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Lewis : exercitus

exercitus,² exercĭtus, ūs (gen. sing. exerciti, Naev. ap. Charis. p. 103 P.; Att. Trag. Fragm. 150, 311 (Rib. p. 155, 177); Varr. ap. Non. 485, 16 sq. EXERCITVIS, acc. to Non. ib. 11, without example. EXERCITVVS, Inscr. Orell. 4922.—Dat.: exercitu, Caes. B. C. 3, 96; Liv. 9, 5; 9, 41; 22, 1 al.), m. exerceo. * Lit., exercise: pro exercitu gymnastico et palaestrico, etc., Plaut. Rud. 2, 1, 7.

Transf., concr., in milit. lang., an exercised, disciplined body of men, an army (syn.: agmen, acies, phalanx, caterva, manus, legiones): exercitum non unam cohortem neque unam alam dicimus, sed numeros multos militum. Nam exercitui praeesse dicimus eum, qui legionem vel legiones administrat, Dig. 3, 2, 2: horrescit telis exercitus asper utrimque, Enn. ap. Macr. S. 6, 4 (Ann. v. 385, ed. Vahl.); Enn. Ann. 14, 13: exercitum comparare, Cic. Phil. 4, 3, 6: abire in exercitum, Plaut. Am. prol. 102; 125: venire ab exercitu, id. ib. 140: adesse ad exercitum, id. ib. 1, 3, 6: e castris educere exercitum, id. ib. 1, 1, 61 (cf.: ex oppido legiones educere, id. ib. v. 63); cf.: exercitum conscribere, comparare, id. ib. 5, 13, 36: parare, Sall. C. 29, 3: scribere, Liv. 2, 43, 5: conficere, Cic. Phil. 5, 16, 43; id. de Imp. Pomp. 21, 61: facere, id. Phil. 5, 8, 23: conflare, id. ib. 4, 6, 15: contrahere, Caes. B. G. 1, 34, 3: cogere, id. ib. 3, 17, 2; Sall. J. 10, 4: ducere, Cic. Mur. 9, 20: ductare, Sall. C. 11, 5; 17, 7: transducere, Caes. B. G. 1, 13, 1 et saep.—As a land army, in opposition to a naval army or fleet: eodem tempore et exercitus ostendebatur et classis intrabat portum, Liv. 26, 42, 2. As infantry, in opposition to cavalry: (Caesar) exercitum equitatumque castris continuit, Caes. B. G. 2, 11, 2; 7, 61, 2; 1, 48, 4; Liv. 30, 36, 8; 40, 52, 6; cf. Drak. id. 28, 1, 5.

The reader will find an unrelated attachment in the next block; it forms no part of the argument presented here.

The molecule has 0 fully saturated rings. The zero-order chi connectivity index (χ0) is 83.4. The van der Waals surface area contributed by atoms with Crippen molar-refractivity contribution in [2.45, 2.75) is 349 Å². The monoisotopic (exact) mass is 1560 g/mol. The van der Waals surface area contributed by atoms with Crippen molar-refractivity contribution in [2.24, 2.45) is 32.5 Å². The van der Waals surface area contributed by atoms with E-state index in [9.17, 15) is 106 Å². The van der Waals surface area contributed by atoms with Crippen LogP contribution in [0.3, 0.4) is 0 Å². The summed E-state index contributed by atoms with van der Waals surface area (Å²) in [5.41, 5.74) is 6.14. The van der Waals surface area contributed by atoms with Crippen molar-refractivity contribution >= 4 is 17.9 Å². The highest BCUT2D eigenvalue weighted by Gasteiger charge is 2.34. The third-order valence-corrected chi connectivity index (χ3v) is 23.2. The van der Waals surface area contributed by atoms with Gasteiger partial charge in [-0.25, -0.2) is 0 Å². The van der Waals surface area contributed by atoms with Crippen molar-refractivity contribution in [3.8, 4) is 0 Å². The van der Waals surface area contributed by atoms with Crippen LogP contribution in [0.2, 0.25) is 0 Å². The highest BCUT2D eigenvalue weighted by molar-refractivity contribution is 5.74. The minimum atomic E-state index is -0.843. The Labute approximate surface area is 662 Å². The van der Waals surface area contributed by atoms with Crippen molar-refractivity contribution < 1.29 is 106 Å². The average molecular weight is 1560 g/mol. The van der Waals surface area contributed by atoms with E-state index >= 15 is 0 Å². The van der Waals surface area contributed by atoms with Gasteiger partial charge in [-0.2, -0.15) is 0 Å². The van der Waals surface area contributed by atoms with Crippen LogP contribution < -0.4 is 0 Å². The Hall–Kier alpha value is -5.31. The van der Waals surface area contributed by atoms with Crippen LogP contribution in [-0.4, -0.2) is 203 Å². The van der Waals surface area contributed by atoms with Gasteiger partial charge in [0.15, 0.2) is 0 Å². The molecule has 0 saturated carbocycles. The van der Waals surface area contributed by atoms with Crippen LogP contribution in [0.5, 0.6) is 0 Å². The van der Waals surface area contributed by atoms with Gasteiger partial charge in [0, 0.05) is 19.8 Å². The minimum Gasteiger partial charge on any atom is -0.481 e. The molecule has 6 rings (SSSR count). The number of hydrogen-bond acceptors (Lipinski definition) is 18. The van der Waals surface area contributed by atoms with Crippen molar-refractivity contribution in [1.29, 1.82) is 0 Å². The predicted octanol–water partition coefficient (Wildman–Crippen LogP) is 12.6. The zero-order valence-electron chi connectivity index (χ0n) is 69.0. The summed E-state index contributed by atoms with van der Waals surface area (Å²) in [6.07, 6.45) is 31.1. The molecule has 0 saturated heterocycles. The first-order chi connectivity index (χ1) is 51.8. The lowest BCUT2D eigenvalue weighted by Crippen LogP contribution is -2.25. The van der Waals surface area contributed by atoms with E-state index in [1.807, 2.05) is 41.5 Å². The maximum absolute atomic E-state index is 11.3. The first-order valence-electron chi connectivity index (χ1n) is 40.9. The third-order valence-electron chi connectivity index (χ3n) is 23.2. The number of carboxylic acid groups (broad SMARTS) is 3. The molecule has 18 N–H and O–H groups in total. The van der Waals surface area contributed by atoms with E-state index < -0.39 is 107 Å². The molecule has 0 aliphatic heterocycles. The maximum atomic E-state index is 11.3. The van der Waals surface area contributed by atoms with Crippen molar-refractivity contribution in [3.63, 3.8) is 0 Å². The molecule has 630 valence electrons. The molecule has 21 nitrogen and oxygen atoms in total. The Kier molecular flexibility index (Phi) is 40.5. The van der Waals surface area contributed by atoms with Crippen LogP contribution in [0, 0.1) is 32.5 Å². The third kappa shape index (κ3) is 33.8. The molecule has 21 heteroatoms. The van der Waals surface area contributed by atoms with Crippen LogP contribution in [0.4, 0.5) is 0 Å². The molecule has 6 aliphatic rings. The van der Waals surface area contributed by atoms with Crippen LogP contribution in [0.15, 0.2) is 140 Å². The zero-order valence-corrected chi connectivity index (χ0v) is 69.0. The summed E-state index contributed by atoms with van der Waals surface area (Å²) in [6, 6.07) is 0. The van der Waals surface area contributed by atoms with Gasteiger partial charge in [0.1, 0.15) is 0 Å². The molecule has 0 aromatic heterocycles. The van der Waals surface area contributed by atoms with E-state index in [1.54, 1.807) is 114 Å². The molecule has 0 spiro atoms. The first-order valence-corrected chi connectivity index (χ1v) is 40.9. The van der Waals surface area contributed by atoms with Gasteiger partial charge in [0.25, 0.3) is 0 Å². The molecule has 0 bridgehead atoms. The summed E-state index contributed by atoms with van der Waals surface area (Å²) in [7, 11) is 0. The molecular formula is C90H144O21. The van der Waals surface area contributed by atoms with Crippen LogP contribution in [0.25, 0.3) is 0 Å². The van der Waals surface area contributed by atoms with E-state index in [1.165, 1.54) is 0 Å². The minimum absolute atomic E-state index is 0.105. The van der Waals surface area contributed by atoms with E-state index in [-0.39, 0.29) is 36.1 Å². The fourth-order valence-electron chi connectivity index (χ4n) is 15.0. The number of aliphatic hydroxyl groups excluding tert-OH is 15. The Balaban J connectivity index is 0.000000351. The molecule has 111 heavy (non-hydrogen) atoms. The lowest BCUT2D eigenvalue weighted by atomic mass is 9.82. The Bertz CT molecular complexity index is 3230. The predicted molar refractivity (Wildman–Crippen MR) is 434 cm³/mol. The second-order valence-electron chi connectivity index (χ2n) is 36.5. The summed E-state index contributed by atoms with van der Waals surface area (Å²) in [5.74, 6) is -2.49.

Transf. The assembly of the people in the Centuria Comitiata, as being a military organization, Varr. L. L. 6, 9, § 88; cf. Gell. 15, 27 fin.; Plaut. Capt. 1, 2, 50; 52.

Poet., in gen., a multitude, host, swarm, flock: corvorum, Verg. G. 1, 382; id. A. 5, 824; Sil. 11, 413.

A troop, body of attendants, etc.: huic illut dolet, quia remissus est edundi exercitus, Plaut. Capt. 1, 2, 50: remissum imperare exercitum, id. ib. v. 52.—* (Acc. to exerceo, II. C.) Trouble, affliction: Noli, obsecro, lacrimis tuis mihi exercitum imperare, Plaut. Cist. 1, 1, 60.